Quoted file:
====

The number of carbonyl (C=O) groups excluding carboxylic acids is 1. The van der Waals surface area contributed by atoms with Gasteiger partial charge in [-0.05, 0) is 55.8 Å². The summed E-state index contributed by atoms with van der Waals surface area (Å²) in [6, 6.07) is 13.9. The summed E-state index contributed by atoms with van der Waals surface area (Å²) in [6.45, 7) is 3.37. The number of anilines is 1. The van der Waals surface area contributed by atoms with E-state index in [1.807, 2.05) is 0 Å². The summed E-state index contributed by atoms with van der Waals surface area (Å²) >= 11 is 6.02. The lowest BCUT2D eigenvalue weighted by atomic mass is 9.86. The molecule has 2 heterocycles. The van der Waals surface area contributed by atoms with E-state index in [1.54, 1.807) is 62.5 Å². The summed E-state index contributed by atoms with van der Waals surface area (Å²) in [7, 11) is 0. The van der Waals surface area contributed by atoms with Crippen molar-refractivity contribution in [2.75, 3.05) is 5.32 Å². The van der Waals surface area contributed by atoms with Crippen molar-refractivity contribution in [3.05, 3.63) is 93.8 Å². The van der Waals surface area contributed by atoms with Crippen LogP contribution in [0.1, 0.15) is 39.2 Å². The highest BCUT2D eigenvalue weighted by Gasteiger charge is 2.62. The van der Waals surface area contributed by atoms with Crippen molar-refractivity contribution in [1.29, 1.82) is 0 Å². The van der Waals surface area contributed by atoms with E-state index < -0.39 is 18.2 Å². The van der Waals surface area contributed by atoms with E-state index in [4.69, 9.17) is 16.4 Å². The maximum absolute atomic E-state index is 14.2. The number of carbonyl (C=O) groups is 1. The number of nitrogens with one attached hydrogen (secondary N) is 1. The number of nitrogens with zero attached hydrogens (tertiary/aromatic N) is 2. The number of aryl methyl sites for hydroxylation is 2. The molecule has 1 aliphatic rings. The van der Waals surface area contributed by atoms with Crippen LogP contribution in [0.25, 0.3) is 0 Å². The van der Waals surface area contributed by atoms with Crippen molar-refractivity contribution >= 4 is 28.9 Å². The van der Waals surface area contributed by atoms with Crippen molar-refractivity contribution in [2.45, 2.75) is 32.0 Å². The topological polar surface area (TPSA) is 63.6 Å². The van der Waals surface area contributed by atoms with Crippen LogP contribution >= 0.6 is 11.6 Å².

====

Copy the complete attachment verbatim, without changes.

The number of carbonyl (C=O) groups excluding carboxylic acids is 1. The van der Waals surface area contributed by atoms with Gasteiger partial charge in [-0.05, 0) is 55.8 Å². The summed E-state index contributed by atoms with van der Waals surface area (Å²) in [6, 6.07) is 13.9. The summed E-state index contributed by atoms with van der Waals surface area (Å²) in [6.45, 7) is 3.37. The number of anilines is 1. The van der Waals surface area contributed by atoms with E-state index in [1.807, 2.05) is 0 Å². The summed E-state index contributed by atoms with van der Waals surface area (Å²) >= 11 is 6.02. The lowest BCUT2D eigenvalue weighted by atomic mass is 9.86. The molecule has 2 heterocycles. The van der Waals surface area contributed by atoms with E-state index in [1.54, 1.807) is 62.5 Å². The summed E-state index contributed by atoms with van der Waals surface area (Å²) in [7, 11) is 0. The van der Waals surface area contributed by atoms with Crippen molar-refractivity contribution in [2.75, 3.05) is 5.32 Å². The van der Waals surface area contributed by atoms with Crippen molar-refractivity contribution in [3.05, 3.63) is 93.8 Å². The van der Waals surface area contributed by atoms with Crippen LogP contribution in [0.1, 0.15) is 39.2 Å². The highest BCUT2D eigenvalue weighted by Gasteiger charge is 2.62. The van der Waals surface area contributed by atoms with Crippen molar-refractivity contribution in [1.29, 1.82) is 0 Å². The van der Waals surface area contributed by atoms with E-state index < -0.39 is 18.2 Å². The van der Waals surface area contributed by atoms with E-state index in [4.69, 9.17) is 16.4 Å². The maximum absolute atomic E-state index is 14.2. The number of carbonyl (C=O) groups is 1. The number of nitrogens with one attached hydrogen (secondary N) is 1. The number of nitrogens with zero attached hydrogens (tertiary/aromatic N) is 2. The number of aryl methyl sites for hydroxylation is 2. The molecule has 1 aliphatic rings. The van der Waals surface area contributed by atoms with Crippen LogP contribution in [0.25, 0.3) is 0 Å². The van der Waals surface area contributed by atoms with Crippen molar-refractivity contribution >= 4 is 28.9 Å². The van der Waals surface area contributed by atoms with Crippen molar-refractivity contribution in [2.45, 2.75) is 32.0 Å². The topological polar surface area (TPSA) is 63.6 Å². The van der Waals surface area contributed by atoms with Crippen LogP contribution >= 0.6 is 11.6 Å².